This week, millions of Americans will pause before diving into the turkey, stuffing and gravy to give thanks to God for the bounty on their table.
But many of the nonreligious will also include a moment of thanks, as “secular grace” grows in popularity among atheists, humanists, agnostics, freethinkers and other so-called “nones.”
“We give thanks for what is happening here and now,” said Maggie Ardiente, director of development and communications for the American Humanist Association, which last week asked members to share their secular grace on its website.
“It is important for us as nonbelievers to recognize that we are lucky in the grand scheme of the universe and to spend this time with our friends and family, and the tradition of doing that once a year, whether you are religious or not, is a valuable thing to do.”
While secular grace addresses no deity and involves no spirituality, those who say it say it still fulfills a need.
“What we do is thank people,” said Zachary Moore, a 33-year-old atheist in the Dallas-Fort Worth area. “Thanksgiving is like a microcosm of your life, when you can look at who has helped you get to the point where you have a family or a close circle of friends you can sit down with. As an atheist, I want to give thanks to those people and everyone around me. That is a real thanksgiving.”
The idea of a secular grace is not new. Unitarian-Universalists and adherents of other nontheistic faiths have said godless blessings for years, and Robert Ingersoll, “the Great Agnostic,” gave a “Thanksgiving Sermon” in 1897 in which he thanked scientists, artists, statesmen, mothers, fathers, poets and just about everybody except God.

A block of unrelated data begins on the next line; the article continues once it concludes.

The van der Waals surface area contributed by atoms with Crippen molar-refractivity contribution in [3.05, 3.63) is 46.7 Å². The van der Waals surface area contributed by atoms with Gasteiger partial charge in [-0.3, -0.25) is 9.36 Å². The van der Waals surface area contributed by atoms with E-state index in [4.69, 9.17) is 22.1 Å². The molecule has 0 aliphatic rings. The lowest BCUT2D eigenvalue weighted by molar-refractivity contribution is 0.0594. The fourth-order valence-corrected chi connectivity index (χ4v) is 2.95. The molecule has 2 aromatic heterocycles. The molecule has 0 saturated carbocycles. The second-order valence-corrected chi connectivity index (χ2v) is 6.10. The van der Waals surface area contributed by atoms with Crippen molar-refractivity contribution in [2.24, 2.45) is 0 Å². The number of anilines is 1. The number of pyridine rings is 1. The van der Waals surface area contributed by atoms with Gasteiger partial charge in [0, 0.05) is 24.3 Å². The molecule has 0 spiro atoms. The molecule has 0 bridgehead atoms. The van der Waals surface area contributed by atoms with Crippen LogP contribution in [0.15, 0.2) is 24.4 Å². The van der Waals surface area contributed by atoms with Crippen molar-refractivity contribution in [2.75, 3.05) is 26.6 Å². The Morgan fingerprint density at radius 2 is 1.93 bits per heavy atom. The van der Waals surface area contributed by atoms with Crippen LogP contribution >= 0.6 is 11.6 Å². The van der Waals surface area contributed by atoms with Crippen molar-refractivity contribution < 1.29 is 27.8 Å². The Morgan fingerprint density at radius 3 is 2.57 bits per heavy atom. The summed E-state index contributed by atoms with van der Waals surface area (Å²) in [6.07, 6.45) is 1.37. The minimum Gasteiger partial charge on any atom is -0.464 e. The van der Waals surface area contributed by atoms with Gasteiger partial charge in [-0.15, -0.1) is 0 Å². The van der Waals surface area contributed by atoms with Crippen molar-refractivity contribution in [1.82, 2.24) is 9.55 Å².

Secular grace typically recognizes the animals who gave their lives for the feast, the people who prepared the meal and even the elements of nature that contributed to it — earth, water, fire and air. It also usually makes reference to the secular humanist touchstones of community, interdependence and relationships.
And there’s one more key difference between secular grace and the religious kind: Secular grace is not offered as a prayer, but more as a benediction over those present.
“Gratitude knows no theology,” Moore said. “Gratitude is a human experience.”
It’s unknown how many people offer up a secular grace. A Facebook page titled “1,000,000 People for a Secular Grace this Thanksgiving” attracted only 44 “likes” at its creation in 2010.
But polls reveal the number of those who adhere to no religion is on the rise — one in five Americans and one-third of all adults under 30, according to the Pew Research Center. And many “nones” observe elements drawn from religion. The same poll found 21 percent of the nonreligious say they pray every day.
“There is a big variance among people who are not religious,” said Jennifer Beahan, assistant director of the Center for Inquiry’s branch in Grand Rapids, Mich. Beahan, 25, has contributed a secular blessing at the city’s annual interfaith Thanksgiving service several times since its inception in 2000.
“There are some who never want to do another ritualistic thing in their lives because it comes from religion,” she said, “but there are others who like the ceremonial marking of things.”
Adam Lee is one of them. Lee, a New York City-based novelist and blogger, wrote “An Atheist Dinner Benediction” after reading an advice column that recommended atheists leave the Thanksgiving table when a religious grace is said.
“But that yields the floor to the religious and outs you as an atheist, which can disrupt the family peace,” he said. “I thought, ‘Let’s come up with something an atheist could say for grace.’”
Lee’s grace, which first appeared online in 2006 and was included in a book about gratitude, has been widely used ever since.